Washington State to work with Labor Department and IRS to crack down on employee wage violations
This is my site Written by CPorterEsq on September 19, 2011 – 8:26 am

Labor Secretary Hilda Solis has made increased enforcement of federal wage-and-hour laws a top priority since she took office in 2009. The department has focused on industries where so-called “wage theft” is considered a problem, including the hotel, restaurant, janitorial, health care, construction, and day care industries. Now the U.S. Labor Department is signing agreements to share information with nine states, including Washington, and the Internal Revenue Service as it gets even more aggressive in its program to crack down on businesses that cheat workers out of their hard-earned wages.

Sharing information will help Labor officials target businesses that improperly label workers as independent contractors when they should be classified as an employee. Misclassifying a worker as a non-employee deprives the worker of minimum wage and overtime pay. It also lets companies avoid paying workers compensation, unemployment insurance and federal taxes.

The new information-sharing agreements will likely result in multiple fines for businesses that violate the law. In the past, a company might pay a single fine to a state agency for not making proper unemployment insurance payments. Under the new agreements, a state can share the information with the Labor Department, which can seek fines and penalties for federal wage violations too. The violation would also be reported to the IRS, which can go after the company for unpaid taxes.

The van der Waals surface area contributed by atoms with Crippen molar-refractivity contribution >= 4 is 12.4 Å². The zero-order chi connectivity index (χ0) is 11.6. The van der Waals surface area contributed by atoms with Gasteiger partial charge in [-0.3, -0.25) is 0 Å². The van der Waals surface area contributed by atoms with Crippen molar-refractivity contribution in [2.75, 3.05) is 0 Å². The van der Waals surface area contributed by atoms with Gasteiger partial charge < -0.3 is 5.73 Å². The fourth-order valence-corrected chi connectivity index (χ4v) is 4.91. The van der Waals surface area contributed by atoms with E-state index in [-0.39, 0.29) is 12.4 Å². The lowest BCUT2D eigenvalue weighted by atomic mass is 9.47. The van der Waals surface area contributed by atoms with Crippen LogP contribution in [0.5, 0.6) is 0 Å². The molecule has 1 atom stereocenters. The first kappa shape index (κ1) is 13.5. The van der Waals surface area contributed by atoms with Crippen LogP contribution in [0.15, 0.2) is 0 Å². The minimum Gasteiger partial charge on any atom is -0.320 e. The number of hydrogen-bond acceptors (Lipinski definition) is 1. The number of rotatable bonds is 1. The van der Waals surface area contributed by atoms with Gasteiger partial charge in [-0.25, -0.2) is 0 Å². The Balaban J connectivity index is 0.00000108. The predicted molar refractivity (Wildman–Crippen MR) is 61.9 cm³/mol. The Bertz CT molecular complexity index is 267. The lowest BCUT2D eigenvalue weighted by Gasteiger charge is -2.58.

How can I be sure I’ve classified my workers correctly?

Whether a worker is an independent contractor or an employee depends upon the relationship between the worker and the business. The facts that illustrate the relationship and demonstrate a worker’s classification generally fall into three categories – Behavioral Control, Financial Control, and the Type of Relationship.

Behavioral Control covers facts that show whether the business has a right to direct or control how the work is done, through instructions, training, or other means.

Financial Control covers facts that show whether the business has a right to direct or control the financial and business aspects of the worker’s job. This includes:

  • The extent to which the worker has unreimbursed business expenses
  • The extent of the worker’s investment in the facilities used in performing services
  • The extent to which the worker makes his or her services available to the relevant market
  • How the business pays the worker, and
  • The extent to which the worker can realize a profit or incur a loss

Type of Relationship covers facts that show how the parties perceive their relationship. This includes:

  • Written contracts describing the relationship the parties intended to create
  • The extent to which the worker is available to perform services for other, similar businesses
  • Whether the business provides the worker with employee-type benefits, such as insurance, a pension plan, vacation pay, or sick pay
  • The permanency of the relationship, and
  • The extent to which services performed by the worker are a key aspect of the regular business of the company

Keep in mind that no specific factor controls and often times the line between employee and independent contractor is grey. If you are unsure, an attorney can often help you identify what type of worker you have and additional steps you can take to protect yourself in an audit.

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